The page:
DISCLAIMER: This item was sent to me free of charge by Kaweco Pens for the purpose of review. Please see the About page for more details.

Ink Review: Kaweco Midnight Blue

Kaweco Midnight Blue ink

Kaweco Midnight Blue is one of the blue-blackiest blue-blacks I’ve ever used. At first glance, it appears to be nothing special since its a dark blue black with little-to-no pizazz. But on second glance, this is a workhorse ink. Its not the hot, new color or the “in” ink for 2015. Its a classic. It’s trend proof. Its a beautiful alternative to black ink or a plain blue. Its deep, dark and true to its purpose.

Even on Rhodia paper, Midnight Blue dries pretty quickly. The longer I used it, the more I warmed to this ink. Its like a good comfortable cardigan. It might not be the flashiest thing in your ink closet but I suspect you’ll find yourself coming back to it again and again because it works well and in lots of situations.

Kaweco Midnight Blue Ink Comparison

I used to think that Lamy Blue-Black was my go-to blue black but when I see it side-by-side with Kaweco Midnight Blue, I have to say I prefer the bluer hue of the Midnight Blue ink over Lamy’s more violet undertones.

Kaweco Blue Black is quickly moving into my favorite blue-black and, with its reasonable price (approx. $17.50 for a 30ml bottle), it might just stay there.

My only gripe is the funky label wrap on the bottle. No matter how many ways I try to remove the wrap sticker, I end up with unsightly label residue or weird bits. I keep ink bottles for a long time and I like to keep my favorites on display but the unslightly label shards mean the Kaweco inks are going to be kept out of sight until I find a good method for removing the labels. Which is kind of sad because I like the shape of the Kaweco bottles a good deal.


DISCLAIMER: This item was sent to me free of charge by Kaweco for the purpose of review. Please see the About page for more details.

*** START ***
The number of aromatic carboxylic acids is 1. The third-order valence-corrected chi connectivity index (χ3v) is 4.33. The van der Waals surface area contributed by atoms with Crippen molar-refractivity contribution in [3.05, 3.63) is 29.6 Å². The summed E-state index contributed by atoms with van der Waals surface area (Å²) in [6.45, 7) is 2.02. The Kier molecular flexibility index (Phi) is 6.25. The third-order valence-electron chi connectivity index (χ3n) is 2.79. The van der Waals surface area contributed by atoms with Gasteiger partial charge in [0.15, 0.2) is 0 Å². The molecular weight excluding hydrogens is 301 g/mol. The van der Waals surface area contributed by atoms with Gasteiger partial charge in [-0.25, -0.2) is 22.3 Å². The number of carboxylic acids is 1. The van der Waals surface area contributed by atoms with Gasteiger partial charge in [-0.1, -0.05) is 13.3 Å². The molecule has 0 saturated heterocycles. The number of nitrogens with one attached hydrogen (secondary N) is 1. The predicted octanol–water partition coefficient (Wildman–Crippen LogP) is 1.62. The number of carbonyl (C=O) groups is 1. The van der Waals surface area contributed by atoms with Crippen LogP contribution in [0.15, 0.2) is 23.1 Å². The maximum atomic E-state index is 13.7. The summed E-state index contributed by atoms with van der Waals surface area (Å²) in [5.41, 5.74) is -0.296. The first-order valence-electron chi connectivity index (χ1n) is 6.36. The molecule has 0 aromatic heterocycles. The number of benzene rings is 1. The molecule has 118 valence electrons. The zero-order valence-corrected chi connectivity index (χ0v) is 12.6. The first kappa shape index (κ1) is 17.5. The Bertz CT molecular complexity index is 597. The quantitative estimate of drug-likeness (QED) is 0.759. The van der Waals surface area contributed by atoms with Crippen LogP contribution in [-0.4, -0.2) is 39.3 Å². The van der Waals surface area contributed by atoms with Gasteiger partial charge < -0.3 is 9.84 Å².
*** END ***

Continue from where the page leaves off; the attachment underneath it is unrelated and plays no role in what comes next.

Well-Appointed Desks Must Have Music

This morning NPR announced the winner of the Tiny Desk Concert Contest based on their successful series of performances hosted at the desk of NPR All Song’s Considered host Bob Boilen.For the contest, musicians were asked to submit a video performing a song in front of a desk. Entries included:

desks dragged into nature, onto hilltops, into and around oceans, through offices and kitchens, classrooms and science labs.

What makes a desk a great workspace? Music. And how better to celebrate that than with a few Tiny Desk Concert performances including the winner of the Tiny Desk Concert Contest, Fantastic Negrito.

You may now dance at your desk.

Link Love: Inky Dinky Doo

rp_link-ana11.jpgFountain Pens:

Pens:

Inks:

Pencils:

Paper & Notebooks:

Kickstarter Projects:

Planning:

Other Interesting Stuff:

Review: Maruman Word Cards

Maruman Word Cards

It took me almost a year to fill up my first Word Cards ring with ink swatches. It was a Kyokuto brand Word Cards ring I purchased in San Francisco from Maido for about $3. I liked the Kyokuto cards well enough that I wanted to buy a new ring but could not find them available online anywhere. As a result, I decided to try out the Maruman Word Cards. The Maruman cards are a little larger than 4″x2″ so they are visibly larger in size than the Kyokuto cards and a bit pricier ($4.45) for 100 cards. They do have pleasing rounded corners and a toothier stock so the increase in price does not seem wholly unreasonable.